Hamas still fired rockets at sick Gazans as they entered Israel for treatment



For the wounded Gazans or children with cancer reaching Israel for their medical care, safe travel via the Erez Crossing is often the only chance they have – but this does not stop Hamas from firing rockets at it.

By Assaf Kamer

The Erez border crossing on the border of northern Gaza is the only legal portal for people to travel between Israel and the embargoed Strip. Despite continued rocket fire and IDF attacks over the past several weeks, the Erez border crossing has remained open 24/7, allowing Palestinians with special passes to enter Israel for humanitarian reasons including for medical treatment.

The Erez crossing between Israel and the Gaza Strip (Photo: Assaf Kamer)

The Erez crossing between Israel and the Gaza Strip – Photo: Assaf Kamer

“Sick and wounded Palestinians, including some children, try to come into Israel to receive medical treatment and Hamas fires on them,” said the manager of the Erez crossing Shlomo Tzaban, referring to instances in which Hamas rockets were fired on the border crossing.

Managing a border crossing between two enemies during a war is no easy task. Workers at the Erez crossing put their lives in danger, under fire from Gaza in order to help the Strip’s residents. It’s an exceptional situation that creates confusion and anger from those watching from the sidelines.

But Tzaban, who previously served as an officer in the Paratrooper Brigade, isn’t confused at all. The crossing is managed quickly and efficiently, allowing Gaza’s residents who aren’t involved in the fighting, to receive aid and humanitarian solutions to some desperate problems.

Palestinian child with cancer waits at Erez Crossing (Photo: Assaf Kamer)

Palestinian child with cancer waits at Erez Crossing – Photo: Assaf Kamer

In reality however, Israel confines traffic from Gaza, especially to the West Bank, to what’s labeled as emergency humanitarian situations. In other words, only the sick and their escorts, senior merchants, and those visiting family in hospitals are let through. During war, traffic at the crossing is restricted even further, strictly allowing for the movement of only the wounded and their escorts along with foreign nationals such as journalists.

When we went to visit the crossing, we found several Palestinians with children sick with cancer and dependent upon dialysis treatments in Israel, trying to cross the border during rocket fire from Hamas. The Palestinians were scared to express their opinions regarding Hamas and prayed for quiet and health.

In addition to the sick, foreign journalists cross through Erez alongside UN workers and volunteers. Due to the destruction of Hamas’ smuggling tunnels along the Egyptian border, and the Israeli blockade on Gaza, the Erez and Kerem Shalom crossings (Kerem Shalom is strictly used for the passage of goods and not people) are the only official lifelines into Gaza.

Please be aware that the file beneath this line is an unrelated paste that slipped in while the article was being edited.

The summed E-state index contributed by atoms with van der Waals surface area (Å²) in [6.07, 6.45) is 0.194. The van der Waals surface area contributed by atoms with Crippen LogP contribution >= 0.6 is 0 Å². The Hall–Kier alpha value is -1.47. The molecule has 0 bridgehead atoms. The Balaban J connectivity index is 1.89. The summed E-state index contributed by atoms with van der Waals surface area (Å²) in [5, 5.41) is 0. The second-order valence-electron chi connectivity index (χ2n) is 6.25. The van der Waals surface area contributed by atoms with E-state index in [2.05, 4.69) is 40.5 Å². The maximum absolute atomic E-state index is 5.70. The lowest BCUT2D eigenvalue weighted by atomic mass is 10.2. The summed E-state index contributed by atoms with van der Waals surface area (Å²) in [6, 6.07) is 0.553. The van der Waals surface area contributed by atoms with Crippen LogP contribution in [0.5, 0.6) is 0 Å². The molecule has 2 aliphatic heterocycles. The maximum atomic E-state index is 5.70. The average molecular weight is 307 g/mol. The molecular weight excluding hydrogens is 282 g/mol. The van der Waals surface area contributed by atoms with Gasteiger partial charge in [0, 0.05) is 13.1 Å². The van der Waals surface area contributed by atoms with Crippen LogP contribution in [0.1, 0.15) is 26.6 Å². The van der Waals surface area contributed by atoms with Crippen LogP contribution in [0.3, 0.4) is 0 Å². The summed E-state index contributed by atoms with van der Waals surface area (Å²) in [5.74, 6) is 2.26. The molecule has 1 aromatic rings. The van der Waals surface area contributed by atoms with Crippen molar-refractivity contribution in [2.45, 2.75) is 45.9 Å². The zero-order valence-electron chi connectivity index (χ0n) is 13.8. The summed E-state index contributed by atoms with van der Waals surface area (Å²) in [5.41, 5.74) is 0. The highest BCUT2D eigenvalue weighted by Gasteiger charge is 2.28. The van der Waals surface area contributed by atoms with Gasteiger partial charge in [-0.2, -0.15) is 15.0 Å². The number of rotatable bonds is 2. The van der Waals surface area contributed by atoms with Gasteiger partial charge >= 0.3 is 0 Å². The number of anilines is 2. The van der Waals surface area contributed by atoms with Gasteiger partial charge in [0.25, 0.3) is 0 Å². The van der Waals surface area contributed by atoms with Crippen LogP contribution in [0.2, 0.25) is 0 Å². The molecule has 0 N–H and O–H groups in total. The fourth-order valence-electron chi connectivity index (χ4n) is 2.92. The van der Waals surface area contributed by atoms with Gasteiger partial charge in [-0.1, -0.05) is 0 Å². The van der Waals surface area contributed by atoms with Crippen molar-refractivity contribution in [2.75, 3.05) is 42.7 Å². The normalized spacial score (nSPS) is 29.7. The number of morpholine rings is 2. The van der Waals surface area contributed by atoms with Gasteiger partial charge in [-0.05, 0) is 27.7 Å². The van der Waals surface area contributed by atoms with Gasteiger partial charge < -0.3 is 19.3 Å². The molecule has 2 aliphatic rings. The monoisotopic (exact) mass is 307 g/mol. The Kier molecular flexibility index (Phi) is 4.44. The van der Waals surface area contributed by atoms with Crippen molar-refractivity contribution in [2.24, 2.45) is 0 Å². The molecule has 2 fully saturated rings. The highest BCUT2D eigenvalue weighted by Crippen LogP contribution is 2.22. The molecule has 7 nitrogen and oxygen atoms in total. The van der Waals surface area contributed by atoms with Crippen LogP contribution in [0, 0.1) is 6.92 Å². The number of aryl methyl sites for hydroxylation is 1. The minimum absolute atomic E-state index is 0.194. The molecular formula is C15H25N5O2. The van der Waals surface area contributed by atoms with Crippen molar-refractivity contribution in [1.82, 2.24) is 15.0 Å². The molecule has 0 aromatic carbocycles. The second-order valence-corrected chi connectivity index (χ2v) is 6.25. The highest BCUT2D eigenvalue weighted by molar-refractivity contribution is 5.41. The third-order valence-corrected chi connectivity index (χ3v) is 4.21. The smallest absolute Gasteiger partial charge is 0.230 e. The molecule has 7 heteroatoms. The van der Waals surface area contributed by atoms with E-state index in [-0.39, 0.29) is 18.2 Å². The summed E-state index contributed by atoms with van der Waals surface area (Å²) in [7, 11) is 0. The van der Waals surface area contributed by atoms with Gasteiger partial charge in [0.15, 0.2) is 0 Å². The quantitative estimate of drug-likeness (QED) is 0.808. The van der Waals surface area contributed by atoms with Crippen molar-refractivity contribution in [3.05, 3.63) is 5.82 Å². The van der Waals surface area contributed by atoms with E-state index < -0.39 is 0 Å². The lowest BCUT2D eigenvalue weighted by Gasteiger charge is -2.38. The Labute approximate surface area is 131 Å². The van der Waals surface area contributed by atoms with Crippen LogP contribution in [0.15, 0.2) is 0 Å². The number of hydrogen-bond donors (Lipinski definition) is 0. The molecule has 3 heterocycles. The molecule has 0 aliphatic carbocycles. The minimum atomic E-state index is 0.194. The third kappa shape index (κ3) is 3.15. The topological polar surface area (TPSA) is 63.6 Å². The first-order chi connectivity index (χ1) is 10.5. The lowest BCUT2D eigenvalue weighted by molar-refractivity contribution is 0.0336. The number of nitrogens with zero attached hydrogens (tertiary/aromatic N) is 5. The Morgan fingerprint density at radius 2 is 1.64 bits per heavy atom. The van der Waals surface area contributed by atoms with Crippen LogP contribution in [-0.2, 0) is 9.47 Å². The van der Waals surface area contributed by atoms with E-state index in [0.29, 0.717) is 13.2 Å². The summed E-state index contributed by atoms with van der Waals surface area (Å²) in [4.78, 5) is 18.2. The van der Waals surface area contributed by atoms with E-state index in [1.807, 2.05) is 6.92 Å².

Palestinian baby at Erez crossing (Photo: Assaf Kamer

Palestinian baby at Erez crossing – Photo: Assaf Kamer

The humanitarian volunteer Buma Inbar is at home at the Erez crossing. Buma, a bereaved father whose son – a fighter in the Golani Brigade – was killed in 1995, took it upon himself to help Palestinian civilians who are dependent on aid in Israel.

Buma drudges through bureaucracy, documents, rushing progress when needed, and even sets up transportation for the impoverished residents of Gaza in the absence of any public transport into Israel. Gazans desperate to reach the border for passage into Israel are often subjected to outrageous fares for the Gaza equivalent of a taxi.

The Erez border crossing also allows for medical goods, donations and equipment from various donations from around the world to enter the Gaza Strip. In order to handle the security threats in the area, the trucks passing through the crossing unload the equipment on the Israeli side and Palestinian laborers carry the crates back to Gaza by foot.

Palestinian workers at the Erez crossing speak excellent Hebrew. They are mostly realistic older people, who enjoy remembering “the good old days” when it was possible to work in Israel. I glanced at one of the boxes, donated by an Islamic charity in Jerusalem, and saw that it contained hundred of tubes of materials to fight head lice.

In the morning ours, on the day of our visit, tons of medical equipment passed through the crossing destined for the Royal Jordanian Hospital in the Strip. The IDF also set up a field hospital at the Erez border crossing. Despite its title of ‘field hospital’, the conditions are not those of being out in the field.

Attempting to reach Israel (Photo: Assaf Kamer)

Attempting to reach Israel – Photo: Assaf Kamer 

Rather, the medical facility is up to the standards of nearly any other modern hospital and is even equipped with air conditioners offering patients respite from the overwhelming heat of the Israeli south. The problem is that patients are few and medical workers are bored – Hamas doesn’t allow the wounded from Gaza to come to the Erez crossing for medical treatment from the IDF.

During our tour, we ran into a group of 17 wounded Palestinians who were passing through Israel to receive medical treatment in Turkey. The first wounded Gazan arrived at the crossing and underwent Israeli security checks and Turkish medicinal tests.

He was originally supposed to go to an Israeli facility, but a problem arose in transporting him in an Israeli ambulance. Endless code red sirens and loud explosions sent the Magen David Adom medics running for cover alongside the Turkish medical team. Only after several long minutes, during a short respite in rocket fire, the medical team finished their tests and sent the Palestinian safely on his way to Ben Gurion International Airport.


View original Ynet publication at: http://www.ynetnews.com/articles/0,7340,L-4564025,00.html